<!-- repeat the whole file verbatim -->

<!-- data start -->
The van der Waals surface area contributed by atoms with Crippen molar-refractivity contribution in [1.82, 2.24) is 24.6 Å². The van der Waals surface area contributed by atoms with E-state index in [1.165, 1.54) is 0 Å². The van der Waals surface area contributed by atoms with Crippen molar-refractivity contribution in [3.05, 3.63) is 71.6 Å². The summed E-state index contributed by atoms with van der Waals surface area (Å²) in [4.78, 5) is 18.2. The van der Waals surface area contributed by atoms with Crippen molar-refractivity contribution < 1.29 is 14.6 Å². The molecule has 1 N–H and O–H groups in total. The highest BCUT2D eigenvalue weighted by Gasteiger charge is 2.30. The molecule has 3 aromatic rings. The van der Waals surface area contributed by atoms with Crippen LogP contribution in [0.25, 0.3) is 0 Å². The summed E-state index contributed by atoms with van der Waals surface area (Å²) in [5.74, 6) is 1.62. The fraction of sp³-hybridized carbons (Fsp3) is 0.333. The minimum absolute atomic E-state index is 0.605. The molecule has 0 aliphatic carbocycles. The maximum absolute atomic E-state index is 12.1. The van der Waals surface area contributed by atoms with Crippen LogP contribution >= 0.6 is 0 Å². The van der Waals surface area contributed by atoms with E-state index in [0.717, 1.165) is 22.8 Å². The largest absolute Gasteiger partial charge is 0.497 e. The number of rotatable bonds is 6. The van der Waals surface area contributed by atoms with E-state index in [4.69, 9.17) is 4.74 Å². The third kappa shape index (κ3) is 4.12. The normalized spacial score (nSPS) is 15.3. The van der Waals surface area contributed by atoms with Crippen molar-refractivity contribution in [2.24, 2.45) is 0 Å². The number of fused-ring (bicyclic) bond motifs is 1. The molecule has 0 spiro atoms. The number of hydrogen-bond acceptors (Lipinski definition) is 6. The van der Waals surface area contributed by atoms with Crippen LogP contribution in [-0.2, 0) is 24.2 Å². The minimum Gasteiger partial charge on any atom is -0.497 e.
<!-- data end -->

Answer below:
The van der Waals surface area contributed by atoms with Crippen molar-refractivity contribution in [1.82, 2.24) is 24.6 Å². The van der Waals surface area contributed by atoms with E-state index in [1.165, 1.54) is 0 Å². The van der Waals surface area contributed by atoms with Crippen molar-refractivity contribution in [3.05, 3.63) is 71.6 Å². The summed E-state index contributed by atoms with van der Waals surface area (Å²) in [4.78, 5) is 18.2. The van der Waals surface area contributed by atoms with Crippen molar-refractivity contribution < 1.29 is 14.6 Å². The molecule has 1 N–H and O–H groups in total. The highest BCUT2D eigenvalue weighted by Gasteiger charge is 2.30. The molecule has 3 aromatic rings. The van der Waals surface area contributed by atoms with Crippen LogP contribution in [0.25, 0.3) is 0 Å². The summed E-state index contributed by atoms with van der Waals surface area (Å²) in [5.74, 6) is 1.62. The fraction of sp³-hybridized carbons (Fsp3) is 0.333. The minimum absolute atomic E-state index is 0.605. The molecule has 0 aliphatic carbocycles. The maximum absolute atomic E-state index is 12.1. The van der Waals surface area contributed by atoms with Crippen LogP contribution >= 0.6 is 0 Å². The van der Waals surface area contributed by atoms with E-state index in [0.717, 1.165) is 22.8 Å². The largest absolute Gasteiger partial charge is 0.497 e. The number of rotatable bonds is 6. The van der Waals surface area contributed by atoms with E-state index in [4.69, 9.17) is 4.74 Å². The third kappa shape index (κ3) is 4.12. The normalized spacial score (nSPS) is 15.3. The van der Waals surface area contributed by atoms with Crippen molar-refractivity contribution in [2.24, 2.45) is 0 Å². The number of fused-ring (bicyclic) bond motifs is 1. The molecule has 0 spiro atoms. The number of hydrogen-bond acceptors (Lipinski definition) is 6. The van der Waals surface area contributed by atoms with Crippen LogP contribution in [-0.2, 0) is 24.2 Å². The minimum Gasteiger partial charge on any atom is -0.497 e.